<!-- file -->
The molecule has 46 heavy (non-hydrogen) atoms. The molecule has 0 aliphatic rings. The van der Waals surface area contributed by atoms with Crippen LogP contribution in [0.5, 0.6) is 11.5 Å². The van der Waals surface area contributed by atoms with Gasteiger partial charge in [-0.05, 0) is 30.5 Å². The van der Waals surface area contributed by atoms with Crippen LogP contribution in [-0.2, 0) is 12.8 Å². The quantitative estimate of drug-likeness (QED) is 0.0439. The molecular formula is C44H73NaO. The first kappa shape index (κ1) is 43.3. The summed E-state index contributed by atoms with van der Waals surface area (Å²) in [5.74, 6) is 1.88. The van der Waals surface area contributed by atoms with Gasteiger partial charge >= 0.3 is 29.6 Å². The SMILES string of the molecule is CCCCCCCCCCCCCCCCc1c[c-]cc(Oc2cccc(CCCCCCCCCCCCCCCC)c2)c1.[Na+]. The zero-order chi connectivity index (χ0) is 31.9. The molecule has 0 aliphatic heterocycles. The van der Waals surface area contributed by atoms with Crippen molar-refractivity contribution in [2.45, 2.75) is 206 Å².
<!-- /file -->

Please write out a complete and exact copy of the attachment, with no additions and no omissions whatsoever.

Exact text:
The molecule has 46 heavy (non-hydrogen) atoms. The molecule has 0 aliphatic rings. The van der Waals surface area contributed by atoms with Crippen LogP contribution in [0.5, 0.6) is 11.5 Å². The van der Waals surface area contributed by atoms with Gasteiger partial charge in [-0.05, 0) is 30.5 Å². The van der Waals surface area contributed by atoms with Crippen LogP contribution in [-0.2, 0) is 12.8 Å². The quantitative estimate of drug-likeness (QED) is 0.0439. The molecular formula is C44H73NaO. The first kappa shape index (κ1) is 43.3. The summed E-state index contributed by atoms with van der Waals surface area (Å²) in [5.74, 6) is 1.88. The van der Waals surface area contributed by atoms with Gasteiger partial charge >= 0.3 is 29.6 Å². The SMILES string of the molecule is CCCCCCCCCCCCCCCCc1c[c-]cc(Oc2cccc(CCCCCCCCCCCCCCCC)c2)c1.[Na+]. The zero-order chi connectivity index (χ0) is 31.9. The molecule has 0 aliphatic heterocycles. The van der Waals surface area contributed by atoms with Crippen molar-refractivity contribution in [2.45, 2.75) is 206 Å².